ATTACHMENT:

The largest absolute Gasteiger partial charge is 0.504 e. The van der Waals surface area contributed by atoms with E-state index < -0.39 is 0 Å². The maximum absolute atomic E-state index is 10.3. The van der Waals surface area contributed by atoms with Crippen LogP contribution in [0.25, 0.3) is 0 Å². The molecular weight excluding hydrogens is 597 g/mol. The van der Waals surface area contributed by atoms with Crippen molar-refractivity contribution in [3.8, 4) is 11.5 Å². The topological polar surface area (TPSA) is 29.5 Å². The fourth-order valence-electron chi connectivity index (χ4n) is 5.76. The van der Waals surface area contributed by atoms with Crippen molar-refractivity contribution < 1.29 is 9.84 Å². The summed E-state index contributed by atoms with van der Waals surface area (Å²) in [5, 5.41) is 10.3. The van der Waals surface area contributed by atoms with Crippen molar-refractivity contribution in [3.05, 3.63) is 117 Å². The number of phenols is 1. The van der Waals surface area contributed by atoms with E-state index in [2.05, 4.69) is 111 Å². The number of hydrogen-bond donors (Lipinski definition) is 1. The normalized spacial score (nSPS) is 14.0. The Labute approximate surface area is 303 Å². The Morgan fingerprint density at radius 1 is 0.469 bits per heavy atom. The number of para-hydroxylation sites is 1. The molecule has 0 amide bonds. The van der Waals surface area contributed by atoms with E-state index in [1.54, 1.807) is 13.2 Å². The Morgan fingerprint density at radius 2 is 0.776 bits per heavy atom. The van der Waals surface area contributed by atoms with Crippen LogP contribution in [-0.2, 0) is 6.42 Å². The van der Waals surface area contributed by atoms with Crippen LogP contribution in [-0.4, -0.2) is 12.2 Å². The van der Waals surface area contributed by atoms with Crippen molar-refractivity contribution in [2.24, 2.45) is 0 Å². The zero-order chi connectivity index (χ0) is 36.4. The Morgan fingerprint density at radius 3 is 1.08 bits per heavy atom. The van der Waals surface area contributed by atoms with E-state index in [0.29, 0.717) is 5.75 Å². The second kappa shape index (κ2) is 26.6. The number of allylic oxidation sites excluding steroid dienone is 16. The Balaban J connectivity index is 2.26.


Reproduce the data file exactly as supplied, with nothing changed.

The largest absolute Gasteiger partial charge is 0.504 e. The van der Waals surface area contributed by atoms with E-state index < -0.39 is 0 Å². The maximum absolute atomic E-state index is 10.3. The van der Waals surface area contributed by atoms with Crippen LogP contribution in [0.25, 0.3) is 0 Å². The molecular weight excluding hydrogens is 597 g/mol. The van der Waals surface area contributed by atoms with Crippen molar-refractivity contribution in [3.8, 4) is 11.5 Å². The topological polar surface area (TPSA) is 29.5 Å². The fourth-order valence-electron chi connectivity index (χ4n) is 5.76. The van der Waals surface area contributed by atoms with Crippen molar-refractivity contribution < 1.29 is 9.84 Å². The summed E-state index contributed by atoms with van der Waals surface area (Å²) in [5, 5.41) is 10.3. The van der Waals surface area contributed by atoms with Crippen molar-refractivity contribution in [3.05, 3.63) is 117 Å². The number of phenols is 1. The van der Waals surface area contributed by atoms with E-state index in [2.05, 4.69) is 111 Å². The number of hydrogen-bond donors (Lipinski definition) is 1. The normalized spacial score (nSPS) is 14.0. The Labute approximate surface area is 303 Å². The Morgan fingerprint density at radius 1 is 0.469 bits per heavy atom. The number of para-hydroxylation sites is 1. The molecule has 0 amide bonds. The van der Waals surface area contributed by atoms with E-state index in [1.54, 1.807) is 13.2 Å². The Morgan fingerprint density at radius 2 is 0.776 bits per heavy atom. The van der Waals surface area contributed by atoms with Crippen LogP contribution in [-0.2, 0) is 6.42 Å². The van der Waals surface area contributed by atoms with Crippen LogP contribution in [-0.4, -0.2) is 12.2 Å². The van der Waals surface area contributed by atoms with Crippen molar-refractivity contribution in [2.24, 2.45) is 0 Å². The zero-order chi connectivity index (χ0) is 36.4. The Morgan fingerprint density at radius 3 is 1.08 bits per heavy atom. The van der Waals surface area contributed by atoms with E-state index in [0.29, 0.717) is 5.75 Å². The second kappa shape index (κ2) is 26.6. The number of allylic oxidation sites excluding steroid dienone is 16. The Balaban J connectivity index is 2.26.